Our Article Writer, Olivia Church, went to Bournemouth Arts by the Sea last week to see what all the fuss is about. Here’s what she had to say…

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Bournemouth Arts by the Sea Festival attracts a huge number of visitors to the town centre and gardens every year. It brings a fun and varied visual arts extravaganza that stretches from comedy to music to literature. Here at AUB we already feel that strong sense of arts community, in and outside of campus. But this festival in particular aims to support artists on a local, national and international scale, acting as a showcase for Bournemouth’s creative scene.

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The Lower Gardens was one of the first places on my list. As I entered the gardens a faint sea of colour was making its way towards the crowds. This installation was created by Cirque Bijou whose focus is to bring audiences spectacles of contemporary street theatre and circus acts. The company managed to gather a troupe of about 50 volunteers, of all ages, to participate in parading a kaleidoscope of colourful light-up umbrellas through the heart of town. Led by a lively brass band, the umbrellas bobbed through the gardens towards the square, turning heads and engaging any audience that was available. A surprisingly simple concept like this proves that it doesn’t take much to dazzle a crowd. Instead the focus was on people and you may have seen this on many a Snapchat story.

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A little further down the path were even more crowd pleasers. These came in the form of mostly tall and colourful installations made by a variety of artists to highlight the impact of plastic on the sea. It is an ongoing debate, especially for environmentally-aware creatives, as to how we can prevent further damage to our coastlines, the effect we have on sea life and the repercussions from not looking after the sea as a whole. These pieces were created with an innovative and interactive approach towards a subject that addresses us all.

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A favourite seemed to be one that was decorated with straws; the overall effect made it seem like spectators were looking at a patch of coral and proved very effective. Coral is, at the moment, an endangered part of sea life but the lighting and straws managed to remind us of its importance, reinforcing the damaging effects of plastic. The tactile nature of the plastic was at the forefront of the collective and even though there was an obvious ‘Do Not Touch’ sign placed on this piece it didn’t deter young children from helping themselves to the straws- probably not the artist’s intention.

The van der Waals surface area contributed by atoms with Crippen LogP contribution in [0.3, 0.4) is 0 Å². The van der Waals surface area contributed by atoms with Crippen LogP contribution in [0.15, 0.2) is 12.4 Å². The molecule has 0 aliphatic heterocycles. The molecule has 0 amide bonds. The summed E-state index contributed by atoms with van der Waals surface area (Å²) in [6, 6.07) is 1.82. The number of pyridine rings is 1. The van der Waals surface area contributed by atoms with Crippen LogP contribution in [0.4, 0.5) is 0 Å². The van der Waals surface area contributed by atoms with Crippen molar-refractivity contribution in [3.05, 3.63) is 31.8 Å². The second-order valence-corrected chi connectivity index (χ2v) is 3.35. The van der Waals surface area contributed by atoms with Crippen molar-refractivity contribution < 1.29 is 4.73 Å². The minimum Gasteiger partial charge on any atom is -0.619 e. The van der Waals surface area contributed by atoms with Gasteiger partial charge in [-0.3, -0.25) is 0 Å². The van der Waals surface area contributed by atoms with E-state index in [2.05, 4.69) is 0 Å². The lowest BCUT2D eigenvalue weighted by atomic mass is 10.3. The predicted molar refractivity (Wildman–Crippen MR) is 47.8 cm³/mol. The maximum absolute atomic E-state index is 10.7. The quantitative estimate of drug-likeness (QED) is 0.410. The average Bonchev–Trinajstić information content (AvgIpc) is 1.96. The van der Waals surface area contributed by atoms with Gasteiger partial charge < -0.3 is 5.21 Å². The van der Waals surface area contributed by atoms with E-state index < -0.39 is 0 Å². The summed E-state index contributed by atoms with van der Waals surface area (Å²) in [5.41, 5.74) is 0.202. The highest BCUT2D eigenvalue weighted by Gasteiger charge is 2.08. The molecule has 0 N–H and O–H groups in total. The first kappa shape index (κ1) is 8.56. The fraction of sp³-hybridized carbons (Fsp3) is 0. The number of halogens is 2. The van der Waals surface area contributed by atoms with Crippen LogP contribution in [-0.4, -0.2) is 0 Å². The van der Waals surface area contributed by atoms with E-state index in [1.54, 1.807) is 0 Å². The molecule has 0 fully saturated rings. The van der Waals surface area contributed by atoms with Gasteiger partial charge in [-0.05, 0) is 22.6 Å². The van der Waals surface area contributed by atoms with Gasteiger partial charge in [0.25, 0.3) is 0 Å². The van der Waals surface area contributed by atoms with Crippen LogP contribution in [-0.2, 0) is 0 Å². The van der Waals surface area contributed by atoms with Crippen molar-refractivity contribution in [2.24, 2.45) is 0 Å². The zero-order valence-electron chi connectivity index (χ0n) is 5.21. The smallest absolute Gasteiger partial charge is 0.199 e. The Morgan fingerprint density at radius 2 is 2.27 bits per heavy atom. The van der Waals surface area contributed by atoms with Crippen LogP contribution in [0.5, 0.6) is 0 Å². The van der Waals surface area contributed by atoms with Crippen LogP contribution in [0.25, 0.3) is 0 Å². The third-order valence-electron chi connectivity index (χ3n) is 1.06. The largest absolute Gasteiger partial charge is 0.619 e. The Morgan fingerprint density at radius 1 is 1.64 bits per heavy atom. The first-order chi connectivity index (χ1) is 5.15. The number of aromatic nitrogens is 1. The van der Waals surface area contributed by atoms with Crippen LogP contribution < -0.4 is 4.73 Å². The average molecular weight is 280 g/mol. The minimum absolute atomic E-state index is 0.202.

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Tactility seemed to be a theme that continued throughout the Festival and this was also adopted by installation and mobile artworks company Rag and Bone. The British company were responsible for creating their ‘Umbrella Tree’ (yes, more umbrellas). Rather than being controlled by people this time the rustic exhibit moved through a series of mechanised pistons and steam controls. It was a cleverly-made creation and the sudden bloom of umbrellas that crowned the installation didn’t go unnoticed.

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Some of you may have never been to this festival or may feel that you wish you had. It’s true: why would anyone want to walk around on a cold autumnal day to marvel at displays and exhibitions? It’s a hassle and a half of a bus ride in to get there in the first place! Travelling and simply just going out and seeing what is out there can make all the difference to you and your practice if you are prepared to go and look for it.

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What was great to see at the Festival was the element of human interaction with art being the reason why different pieces had their appeal and drew people’s attention- even if people were not aware that it was on and were just walking their dog. It gave people a chance to have closer associations with creative people. It was the Festival’s ability to combine a sense of awe and wonder alongside the need to entertain and delight that became the reason why we need to maintain a strong arts community in Bournemouth today.

Words by Olivia Church, Photographs by Charlie Pryor